“For many companies, a simple backup tool is no longer enough to make sure all these company assets are safe and available, they need support in keeping up with the sheer scale of data and to fix problems when a valuable file or database goes missing.”

The volume of data being utilized (and in some cases not utilized) has grown astronomically, but to a certain degree, security and employee behaviour has not kept pace with this growth. Cyber criminals always seem to be one step ahead of ahead of enterprise when attempting to access data, but what is more worrying is the trend of employee indifference to IT security.

A recent survey highlighted employee negligence and indifference to IT policy is one of the most significant inhibitors to cloud security with only 35% of respondents highlighting that they use passwords in work.

Giri Fox, Director of Technical Services at Rackspace

Giri Fox, Director of Technical Services at Rackspace

“Over recent years, organisations have become far more aware of the importance of backing up their data and we’ve noticed the impact here at Rackspace, where currently we backup 120 PB per month globally,” adds Fox. “One of the main challenges for us is that businesses don’t just want to back-up more data than ever before, they want it to be done quicker than ever before.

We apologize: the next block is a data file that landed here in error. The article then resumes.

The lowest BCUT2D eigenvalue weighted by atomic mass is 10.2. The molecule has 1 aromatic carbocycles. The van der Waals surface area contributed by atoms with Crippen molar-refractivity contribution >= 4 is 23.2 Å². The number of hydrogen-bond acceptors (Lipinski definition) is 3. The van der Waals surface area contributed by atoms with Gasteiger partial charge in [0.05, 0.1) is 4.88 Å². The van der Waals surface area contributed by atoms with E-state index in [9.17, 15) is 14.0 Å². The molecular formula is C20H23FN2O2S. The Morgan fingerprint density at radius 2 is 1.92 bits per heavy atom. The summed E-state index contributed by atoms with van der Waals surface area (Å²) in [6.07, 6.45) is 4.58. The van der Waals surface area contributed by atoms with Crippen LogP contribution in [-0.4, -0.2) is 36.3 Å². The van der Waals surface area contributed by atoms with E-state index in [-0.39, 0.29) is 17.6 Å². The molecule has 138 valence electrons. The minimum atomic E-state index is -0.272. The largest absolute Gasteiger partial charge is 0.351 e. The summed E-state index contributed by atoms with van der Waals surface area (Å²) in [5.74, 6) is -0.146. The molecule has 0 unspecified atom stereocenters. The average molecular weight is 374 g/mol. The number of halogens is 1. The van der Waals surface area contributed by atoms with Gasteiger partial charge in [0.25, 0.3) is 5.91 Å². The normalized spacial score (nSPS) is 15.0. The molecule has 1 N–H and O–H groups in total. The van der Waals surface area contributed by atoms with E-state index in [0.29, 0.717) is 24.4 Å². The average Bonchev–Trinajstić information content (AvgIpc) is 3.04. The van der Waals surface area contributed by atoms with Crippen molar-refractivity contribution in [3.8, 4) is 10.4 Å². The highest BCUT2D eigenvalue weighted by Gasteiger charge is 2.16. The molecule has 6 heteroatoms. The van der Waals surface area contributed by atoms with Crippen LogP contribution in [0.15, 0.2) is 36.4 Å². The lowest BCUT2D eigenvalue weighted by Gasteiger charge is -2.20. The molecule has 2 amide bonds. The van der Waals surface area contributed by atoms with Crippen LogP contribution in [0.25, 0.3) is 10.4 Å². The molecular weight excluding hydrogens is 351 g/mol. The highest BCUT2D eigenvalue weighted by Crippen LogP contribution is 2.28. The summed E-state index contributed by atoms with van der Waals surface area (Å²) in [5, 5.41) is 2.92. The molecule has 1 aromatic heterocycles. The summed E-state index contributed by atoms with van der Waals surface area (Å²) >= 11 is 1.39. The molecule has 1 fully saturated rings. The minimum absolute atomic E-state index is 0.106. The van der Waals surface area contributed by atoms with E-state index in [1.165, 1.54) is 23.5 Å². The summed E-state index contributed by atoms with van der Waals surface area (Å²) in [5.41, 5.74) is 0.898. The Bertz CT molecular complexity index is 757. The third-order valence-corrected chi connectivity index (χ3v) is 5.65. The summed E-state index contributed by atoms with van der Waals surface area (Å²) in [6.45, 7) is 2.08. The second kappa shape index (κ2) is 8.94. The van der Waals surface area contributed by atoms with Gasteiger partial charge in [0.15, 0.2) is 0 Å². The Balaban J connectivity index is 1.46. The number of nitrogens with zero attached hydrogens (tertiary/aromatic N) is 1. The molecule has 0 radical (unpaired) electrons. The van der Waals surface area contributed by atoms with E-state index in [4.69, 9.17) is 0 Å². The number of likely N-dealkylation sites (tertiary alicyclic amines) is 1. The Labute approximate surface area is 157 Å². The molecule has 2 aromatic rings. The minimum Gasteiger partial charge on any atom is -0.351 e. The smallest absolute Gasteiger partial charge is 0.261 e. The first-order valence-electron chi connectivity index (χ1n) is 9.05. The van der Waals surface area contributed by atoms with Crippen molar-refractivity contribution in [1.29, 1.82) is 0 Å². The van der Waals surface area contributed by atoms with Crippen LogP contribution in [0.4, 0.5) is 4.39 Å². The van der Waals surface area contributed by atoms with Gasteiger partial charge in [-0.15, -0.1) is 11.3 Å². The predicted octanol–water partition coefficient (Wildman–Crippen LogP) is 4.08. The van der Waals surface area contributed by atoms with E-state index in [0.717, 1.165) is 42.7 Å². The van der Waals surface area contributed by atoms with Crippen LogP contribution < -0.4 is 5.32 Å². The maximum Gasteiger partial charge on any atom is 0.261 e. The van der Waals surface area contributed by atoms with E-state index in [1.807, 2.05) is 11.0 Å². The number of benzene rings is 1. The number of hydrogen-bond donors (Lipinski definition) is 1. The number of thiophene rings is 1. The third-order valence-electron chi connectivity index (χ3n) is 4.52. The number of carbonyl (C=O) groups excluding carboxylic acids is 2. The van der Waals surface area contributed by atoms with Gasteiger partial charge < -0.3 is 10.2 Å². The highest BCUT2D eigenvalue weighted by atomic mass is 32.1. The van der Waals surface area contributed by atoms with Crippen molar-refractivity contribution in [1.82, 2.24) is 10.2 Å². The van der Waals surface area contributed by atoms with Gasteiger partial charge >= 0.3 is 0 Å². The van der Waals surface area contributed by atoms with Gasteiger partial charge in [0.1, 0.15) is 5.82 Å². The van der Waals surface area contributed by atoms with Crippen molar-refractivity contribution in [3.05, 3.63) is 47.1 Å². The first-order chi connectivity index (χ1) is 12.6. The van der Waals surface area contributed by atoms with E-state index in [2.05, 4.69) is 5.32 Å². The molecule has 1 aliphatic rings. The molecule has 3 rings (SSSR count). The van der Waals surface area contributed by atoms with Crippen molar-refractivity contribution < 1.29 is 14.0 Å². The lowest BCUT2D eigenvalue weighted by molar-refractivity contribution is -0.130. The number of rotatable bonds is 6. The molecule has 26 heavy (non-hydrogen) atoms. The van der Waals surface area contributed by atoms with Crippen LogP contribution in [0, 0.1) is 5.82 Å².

“Also, the process of doing so has become more complex than it used to be because companies are more conscious than ever of the compliance regulations they have to adhere to. Fortunately, with the development of deduplication techniques, we are now able to back-up unique sections of data rather than duplicating large pools continuously, which has sped-up the backing-up process.”

Outside of employee indifference to cloud security, changes to EU-US data protection policy have highlighted the significance of data-backup and prevention of data loss. An instance of data loss could be crippling for an organization, whether it is financial penalties or the loss of information which could prove to be invaluable in the future.

“Initiatives like World Backup Day are a great way of highlighting the importance of backing up in an age where, as Ann Winbald put it, ‘data is the new oil’,” comments Fox.

In a world where data can be seen as one of the most important commodities to any business, the value of securing, backing up and encrypting data cannot be underplayed. That said, the majority of the working world (outside of the IT department), do not appreciate the value of security, mostly not out of malice, more because they don’t know any better.